Improving outcomes
In an education setting, the core purpose is all about teaching and learning. Therefore, decisions about ICT purchasing should start with questions relating to what technology can do to enhance the processes of teaching and learning and how it might help drive better outcomes. An essential dialogue will focus on key improvement priorities in the School Development (SDP) / Academy Improvement Plan (AIP) and/or stemming from the findings of an Ofsted inspection. Such priorities may be whole-school: for example, increasing attendance rates through introducing electronic registration and a text messaging system that alerts parents to absences and checks if they are authorised.         

Alternatively, they may be focused on a specific area or department: for instance, introducing visualisers into science lessons may overcome problems with students being unable to view all aspects of teachers’ practical demonstrations and will mean that experiments can be videoed and posted on the school’s website for students and parents to access for homework and revision purposes.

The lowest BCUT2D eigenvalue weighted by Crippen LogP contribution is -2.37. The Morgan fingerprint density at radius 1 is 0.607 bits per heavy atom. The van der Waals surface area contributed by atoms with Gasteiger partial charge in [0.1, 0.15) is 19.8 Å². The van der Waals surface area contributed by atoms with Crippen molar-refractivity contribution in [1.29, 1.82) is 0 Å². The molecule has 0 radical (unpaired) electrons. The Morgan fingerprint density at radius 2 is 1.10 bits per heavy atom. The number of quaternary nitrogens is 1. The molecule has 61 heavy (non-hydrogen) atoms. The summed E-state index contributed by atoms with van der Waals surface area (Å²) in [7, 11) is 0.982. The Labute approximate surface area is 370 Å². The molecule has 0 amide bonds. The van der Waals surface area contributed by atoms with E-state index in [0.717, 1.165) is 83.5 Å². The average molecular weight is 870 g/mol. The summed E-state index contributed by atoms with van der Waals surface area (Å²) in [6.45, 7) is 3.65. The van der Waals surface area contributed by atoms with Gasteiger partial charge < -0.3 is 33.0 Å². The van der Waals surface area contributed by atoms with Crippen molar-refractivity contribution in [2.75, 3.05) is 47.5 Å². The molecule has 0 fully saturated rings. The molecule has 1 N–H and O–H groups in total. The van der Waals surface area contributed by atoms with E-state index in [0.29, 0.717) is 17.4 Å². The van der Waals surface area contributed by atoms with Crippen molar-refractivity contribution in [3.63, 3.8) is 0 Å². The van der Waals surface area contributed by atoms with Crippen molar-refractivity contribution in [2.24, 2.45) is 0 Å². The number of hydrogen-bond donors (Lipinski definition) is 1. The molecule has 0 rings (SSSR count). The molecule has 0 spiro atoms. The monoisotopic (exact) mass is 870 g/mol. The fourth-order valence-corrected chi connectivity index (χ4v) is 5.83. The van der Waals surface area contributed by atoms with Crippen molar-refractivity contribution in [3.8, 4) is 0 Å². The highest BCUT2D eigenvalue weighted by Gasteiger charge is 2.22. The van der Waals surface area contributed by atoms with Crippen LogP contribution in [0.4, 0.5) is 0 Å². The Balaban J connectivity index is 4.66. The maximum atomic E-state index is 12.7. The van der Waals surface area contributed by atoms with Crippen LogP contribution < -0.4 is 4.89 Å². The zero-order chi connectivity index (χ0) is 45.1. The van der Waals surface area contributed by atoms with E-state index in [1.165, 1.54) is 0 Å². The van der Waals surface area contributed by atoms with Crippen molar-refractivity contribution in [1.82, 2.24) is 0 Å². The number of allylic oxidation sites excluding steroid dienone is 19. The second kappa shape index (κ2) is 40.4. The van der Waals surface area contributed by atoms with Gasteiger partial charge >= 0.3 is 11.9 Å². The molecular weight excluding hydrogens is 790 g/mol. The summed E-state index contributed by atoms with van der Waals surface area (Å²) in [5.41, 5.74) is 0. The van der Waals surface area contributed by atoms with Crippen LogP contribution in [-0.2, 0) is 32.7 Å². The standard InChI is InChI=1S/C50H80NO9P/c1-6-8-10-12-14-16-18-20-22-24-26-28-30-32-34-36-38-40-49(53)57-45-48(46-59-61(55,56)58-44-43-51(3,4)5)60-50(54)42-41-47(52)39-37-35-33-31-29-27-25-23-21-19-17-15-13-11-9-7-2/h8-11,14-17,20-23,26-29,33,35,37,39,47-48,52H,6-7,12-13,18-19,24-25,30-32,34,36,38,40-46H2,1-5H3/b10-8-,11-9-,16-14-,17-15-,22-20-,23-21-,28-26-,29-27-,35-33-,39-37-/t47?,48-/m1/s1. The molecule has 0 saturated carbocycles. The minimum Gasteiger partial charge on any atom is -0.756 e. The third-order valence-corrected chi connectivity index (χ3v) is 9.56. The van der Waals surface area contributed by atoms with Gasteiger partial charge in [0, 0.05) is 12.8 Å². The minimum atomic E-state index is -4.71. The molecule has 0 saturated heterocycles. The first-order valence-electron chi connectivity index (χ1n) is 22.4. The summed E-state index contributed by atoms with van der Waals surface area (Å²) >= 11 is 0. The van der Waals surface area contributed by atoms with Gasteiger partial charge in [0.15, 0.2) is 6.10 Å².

Of course, some priorities may be externally imposed, such as changes to national curriculum requirements. Already, we have witnessed examples of schools bringing programming aspects of the new Computing curriculum to life through investment in robotics and similar control systems.
Whatever the scenario, determining which types of device and what software are most appropriate is extremely important. Small, handheld devices may be useful for recording data and evidence whilst on a geography field trip but a PC with a large display screen and plenty of data storage is far more relevant for a music technology lesson or for CAD (computer aided design) purposes.
Rob Atkin, a network manager, explains the strategy at his academy: “The procurement at Thornaby Academy consisted of a full wired and wireless network. Innovative teaching and learning are delivered through desktop and portable devices, and classroom audio-visual equipment. This approach gives our students and teachers the flexibility to explore new techniques on a day-to-day basis. The purchase of a Pop-Up classroom will give students the opportunity to immerse themselves in different scenarios and extend their learning experience at Thornaby Academy.”